Of ancient foundation, the church of Santa Maria in Trastevere was built at the behest of Pope Innocent II (r. 1130-43). The beautiful mosaics on its façade also date back to this period.
Santa Maria in Trastevere
The church is entered through a portico (1702), the work of Carlo Fontana. The walls of the portico are covered with fragments of antique and medieval inscriptions. There are also two very faded frescoes of the Annunciation, both of which, unusually, depict the Virgin on the left of the scene. If you look very carefully at the fresco on the south wall, you will see a rare example of the Incarnation of Christ taking the form of a small, naked figure holding a cross.
The main door to the church bears an inscription from Psalm 118: HAEC EST PORTA DOMINI IVSTI INTRABVNT IN EAM (This gate of the Lord, into which the righteous shall enter, KJV). It is surmounted by the Greek letters MHΘY (Meter Theou, Mother of God). Mary was declared to be the Mother of God at the Council of Ephesus (431) and Santa Maria in Trastevere claims to be the oldest Marian church in Rome.
The nave is divided from the aisles by 21 antique granite columns of varying lengths and thicknesses, which were clearly salvaged from several different buildings. The columns sport both Ionic and Corinthian capitals, some of which are carved with the heads of pagan deities. The columns also support architraves rather than arches and this creates a powerful horizontal accent, which draws the eye to the apse. The triumphal arch sits on two great porphyry columns, which sport finely carved classical capitals. The frescoes on the triumphal arch are from the 19th century.
The Cosmatesque floor was re-laid in the 19th century.
The beautiful ambry (or aumbry/almery), which is on the right wall at the beginning of the nave, is thought to be the work of the Neapolitan sculptor, Mino del Reame, who was active in Rome between 1460 and 1480. An ambry is used for the storage of the oils used in the sacraments.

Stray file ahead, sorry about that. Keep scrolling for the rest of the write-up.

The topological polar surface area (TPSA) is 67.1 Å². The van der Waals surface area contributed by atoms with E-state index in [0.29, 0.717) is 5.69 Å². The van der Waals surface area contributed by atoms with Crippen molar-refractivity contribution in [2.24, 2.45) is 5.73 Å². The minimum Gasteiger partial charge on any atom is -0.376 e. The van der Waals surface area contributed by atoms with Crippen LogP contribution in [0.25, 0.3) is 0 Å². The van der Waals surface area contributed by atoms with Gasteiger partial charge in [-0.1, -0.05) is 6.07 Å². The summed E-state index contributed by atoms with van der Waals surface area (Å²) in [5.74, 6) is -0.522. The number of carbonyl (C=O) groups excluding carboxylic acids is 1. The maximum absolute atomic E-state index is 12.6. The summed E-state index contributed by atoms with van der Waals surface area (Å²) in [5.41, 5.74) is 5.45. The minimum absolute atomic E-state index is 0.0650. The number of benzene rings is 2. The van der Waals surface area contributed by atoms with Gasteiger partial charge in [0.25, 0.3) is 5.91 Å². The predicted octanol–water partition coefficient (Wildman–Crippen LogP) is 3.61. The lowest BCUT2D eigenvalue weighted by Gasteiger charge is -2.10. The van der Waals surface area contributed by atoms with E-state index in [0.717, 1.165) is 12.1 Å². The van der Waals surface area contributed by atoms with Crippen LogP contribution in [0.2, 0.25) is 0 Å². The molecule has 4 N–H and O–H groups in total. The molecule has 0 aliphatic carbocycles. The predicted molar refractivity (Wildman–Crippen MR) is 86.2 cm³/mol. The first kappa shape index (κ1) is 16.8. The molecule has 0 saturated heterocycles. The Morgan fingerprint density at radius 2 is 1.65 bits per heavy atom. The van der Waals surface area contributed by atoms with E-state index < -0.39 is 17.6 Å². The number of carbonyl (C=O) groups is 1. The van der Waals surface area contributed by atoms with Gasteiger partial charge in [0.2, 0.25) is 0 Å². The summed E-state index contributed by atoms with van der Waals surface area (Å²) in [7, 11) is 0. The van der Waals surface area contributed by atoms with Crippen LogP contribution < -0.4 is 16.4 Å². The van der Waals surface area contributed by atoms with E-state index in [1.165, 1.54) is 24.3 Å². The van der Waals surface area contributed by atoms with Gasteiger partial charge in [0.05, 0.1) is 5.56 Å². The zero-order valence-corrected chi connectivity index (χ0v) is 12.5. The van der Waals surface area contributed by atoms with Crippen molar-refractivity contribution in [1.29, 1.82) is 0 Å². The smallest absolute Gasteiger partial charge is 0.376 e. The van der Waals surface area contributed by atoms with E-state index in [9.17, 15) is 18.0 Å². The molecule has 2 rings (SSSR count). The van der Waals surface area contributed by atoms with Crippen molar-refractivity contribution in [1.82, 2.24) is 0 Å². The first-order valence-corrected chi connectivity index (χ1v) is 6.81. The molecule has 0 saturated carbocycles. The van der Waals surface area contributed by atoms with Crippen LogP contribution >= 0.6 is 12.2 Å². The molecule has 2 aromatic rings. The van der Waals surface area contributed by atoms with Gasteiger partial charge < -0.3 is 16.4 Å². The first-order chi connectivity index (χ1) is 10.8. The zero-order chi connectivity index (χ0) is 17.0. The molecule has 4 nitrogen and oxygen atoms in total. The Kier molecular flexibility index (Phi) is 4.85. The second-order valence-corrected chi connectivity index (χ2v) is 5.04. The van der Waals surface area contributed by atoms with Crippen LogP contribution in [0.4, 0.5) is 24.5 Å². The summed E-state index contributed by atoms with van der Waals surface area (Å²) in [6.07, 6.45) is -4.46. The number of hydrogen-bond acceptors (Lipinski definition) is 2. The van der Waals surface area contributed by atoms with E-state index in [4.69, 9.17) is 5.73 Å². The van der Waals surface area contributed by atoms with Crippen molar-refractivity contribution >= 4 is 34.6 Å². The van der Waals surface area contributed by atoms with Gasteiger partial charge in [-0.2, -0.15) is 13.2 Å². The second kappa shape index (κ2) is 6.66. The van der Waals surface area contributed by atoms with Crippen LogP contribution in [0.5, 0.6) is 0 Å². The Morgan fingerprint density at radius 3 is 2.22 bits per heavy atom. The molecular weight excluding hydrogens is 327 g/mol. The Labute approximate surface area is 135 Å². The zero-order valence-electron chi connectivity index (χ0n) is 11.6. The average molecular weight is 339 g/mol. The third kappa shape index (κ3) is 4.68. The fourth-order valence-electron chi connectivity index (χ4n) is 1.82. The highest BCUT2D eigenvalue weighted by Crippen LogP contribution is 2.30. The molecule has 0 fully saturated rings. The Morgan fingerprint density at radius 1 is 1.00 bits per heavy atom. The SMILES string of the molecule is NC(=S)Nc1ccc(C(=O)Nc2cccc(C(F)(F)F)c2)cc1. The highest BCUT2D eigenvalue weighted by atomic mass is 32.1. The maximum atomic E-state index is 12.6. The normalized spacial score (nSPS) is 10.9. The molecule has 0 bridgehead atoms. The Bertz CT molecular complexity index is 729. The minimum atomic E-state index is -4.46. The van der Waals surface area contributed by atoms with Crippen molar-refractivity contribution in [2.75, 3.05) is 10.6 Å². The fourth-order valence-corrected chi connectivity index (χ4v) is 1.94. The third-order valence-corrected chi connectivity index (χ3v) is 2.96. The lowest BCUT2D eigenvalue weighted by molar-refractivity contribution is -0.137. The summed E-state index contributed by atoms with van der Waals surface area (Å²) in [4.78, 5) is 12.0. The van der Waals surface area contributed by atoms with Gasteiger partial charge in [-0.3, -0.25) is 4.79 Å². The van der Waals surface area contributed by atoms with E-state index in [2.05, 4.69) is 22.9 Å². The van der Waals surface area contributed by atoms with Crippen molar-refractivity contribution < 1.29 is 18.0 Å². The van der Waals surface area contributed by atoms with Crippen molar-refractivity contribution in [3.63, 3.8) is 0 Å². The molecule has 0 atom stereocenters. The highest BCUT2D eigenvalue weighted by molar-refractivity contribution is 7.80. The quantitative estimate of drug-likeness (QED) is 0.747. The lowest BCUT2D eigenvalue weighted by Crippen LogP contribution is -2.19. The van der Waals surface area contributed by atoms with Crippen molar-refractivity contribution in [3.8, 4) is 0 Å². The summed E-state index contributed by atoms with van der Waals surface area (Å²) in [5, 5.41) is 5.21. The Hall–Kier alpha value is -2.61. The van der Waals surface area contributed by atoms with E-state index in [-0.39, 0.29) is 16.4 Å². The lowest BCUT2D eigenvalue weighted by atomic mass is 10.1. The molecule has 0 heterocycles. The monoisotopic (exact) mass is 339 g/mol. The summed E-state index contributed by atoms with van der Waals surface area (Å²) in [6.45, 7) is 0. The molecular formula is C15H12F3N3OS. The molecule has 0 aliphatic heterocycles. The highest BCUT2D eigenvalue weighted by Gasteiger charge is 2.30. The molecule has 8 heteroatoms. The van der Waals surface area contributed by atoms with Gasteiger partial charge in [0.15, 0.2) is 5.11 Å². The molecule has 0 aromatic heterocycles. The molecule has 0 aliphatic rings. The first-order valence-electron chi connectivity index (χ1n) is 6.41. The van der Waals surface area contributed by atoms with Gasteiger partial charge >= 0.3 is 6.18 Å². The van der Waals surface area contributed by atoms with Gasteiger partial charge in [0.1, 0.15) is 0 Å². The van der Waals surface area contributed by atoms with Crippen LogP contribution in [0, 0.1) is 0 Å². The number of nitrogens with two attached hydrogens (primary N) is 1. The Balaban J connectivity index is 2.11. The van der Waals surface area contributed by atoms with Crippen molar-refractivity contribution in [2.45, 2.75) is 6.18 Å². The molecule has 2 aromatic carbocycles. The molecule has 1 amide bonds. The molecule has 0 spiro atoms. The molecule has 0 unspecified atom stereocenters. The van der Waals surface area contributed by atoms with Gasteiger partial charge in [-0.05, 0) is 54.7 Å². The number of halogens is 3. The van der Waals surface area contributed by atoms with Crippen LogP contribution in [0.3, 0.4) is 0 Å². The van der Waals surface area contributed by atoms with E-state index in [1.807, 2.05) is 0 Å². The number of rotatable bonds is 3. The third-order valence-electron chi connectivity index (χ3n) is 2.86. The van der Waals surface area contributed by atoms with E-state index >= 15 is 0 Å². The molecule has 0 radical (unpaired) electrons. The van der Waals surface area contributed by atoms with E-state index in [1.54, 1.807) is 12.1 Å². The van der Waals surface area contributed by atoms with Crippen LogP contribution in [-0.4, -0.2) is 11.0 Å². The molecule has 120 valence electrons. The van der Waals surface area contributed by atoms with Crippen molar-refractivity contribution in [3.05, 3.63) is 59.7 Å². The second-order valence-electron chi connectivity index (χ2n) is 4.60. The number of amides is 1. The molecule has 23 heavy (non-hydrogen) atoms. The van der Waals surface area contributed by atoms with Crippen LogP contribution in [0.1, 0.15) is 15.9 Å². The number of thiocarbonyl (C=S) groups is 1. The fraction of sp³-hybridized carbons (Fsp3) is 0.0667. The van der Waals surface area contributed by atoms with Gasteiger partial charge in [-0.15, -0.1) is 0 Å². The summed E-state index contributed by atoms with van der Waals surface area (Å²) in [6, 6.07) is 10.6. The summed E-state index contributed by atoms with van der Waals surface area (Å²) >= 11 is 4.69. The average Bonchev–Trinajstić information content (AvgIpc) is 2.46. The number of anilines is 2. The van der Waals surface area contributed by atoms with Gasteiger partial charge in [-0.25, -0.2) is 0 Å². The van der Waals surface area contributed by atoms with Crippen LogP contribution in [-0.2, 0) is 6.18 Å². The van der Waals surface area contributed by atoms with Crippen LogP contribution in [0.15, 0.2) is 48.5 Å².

The medieval mosaics on the arch and half-dome of the apse are the glories of the church and date back to the time of Pope Innocent II (1130-43). The scenes of the Life of the Virgin on the lower register are the work (c. 1298) of Pietro Cavallini, a Roman painter and mosaicist. The mosaics are generally hailed as marking a major move away from the Byzantine style towards a more naturalistic form of representation. The mosaic above the episcopal throne is also by Cavallini and depicts the Madonna and Child flanked by St Paul, St Peter and the donor, Cardinal Bertoldo Stefaneschi.
In front of the altar, to the right, a spot marked FONS OLIE indicates the place where, according to one legend, a spring of oil suddenly began to flow in 38 or 37 BCE. This was later interpreted by the Christian community as a sign from God announcing the advent of his son. According to another legend, the oil actually sprang up on the year of Christ’s nativity.
A section of the wooden ceiling
The gilded, wooden ceiling was designed by Domenichino (1581-1641), who also painted the Assumption of the Virgin Mary (1617), which we see in the centre.
The fifth chapel in the left aisle is the Cappella Avila, which was designed by Antonio Gherardi at the end of the 17th century. The chapel’s dome is a gem of Baroque architecture. In the centre of the cupola, we see four angels holding up a small temple or tempietto, which pierces the oculus. In the sacristy, which leads off the left aisle, can be found two treasures, which are often overlooked. They take the form of two tiny ancient Roman mosaics (1st century CE) from Palestrina; one depicts birds, while the other depicts a seaside scene with boats and dolphins.
Towards the end of the aisle is the tomb of Cardinal Philippe d’Alencon, who died in 1397, the work of the Florentine sculptor Giovanni d’Ambrogio (active 1382-1418). The tomb boasts a beautiful bas-relief of the Death of the Virgin Mary.
The Cappella Bussi, the first chapel off the right aisle, is dedicated to Santa Francesca Roma, and served as the funerary chapel of the Bussi family, to which she belonged. On the left wall is a memorial to Cardinal Giovanni Battista Bussi (1726) and on the right one to Cardinal Pietro Francesco Bussi (1765). Both were designed by Francesco Ferrari. The Bussi family's rather creepy coat of arms comprises nothing more than a pair of eyes!
At the end of the right aisle is the Cappella del Coro d'Inverno (Chapel of the Winter Choir), so called because this is where the Divine Office was sung during the winter months when the main body of the church was too cold, especially in the early morning. In 1759 the chapel was restored by Henry Stuart, Duke of York, on the occasion of his being elected a cardinal. Upon the death of his brother, ‘Bonnie’ Prince Charlie, in 1788, the cardinal came to be known by the Jacobites as King Henry IX of England and Ireland and King Henry I of Scotland. This explains the presence of the royal coat of arms above the entrance.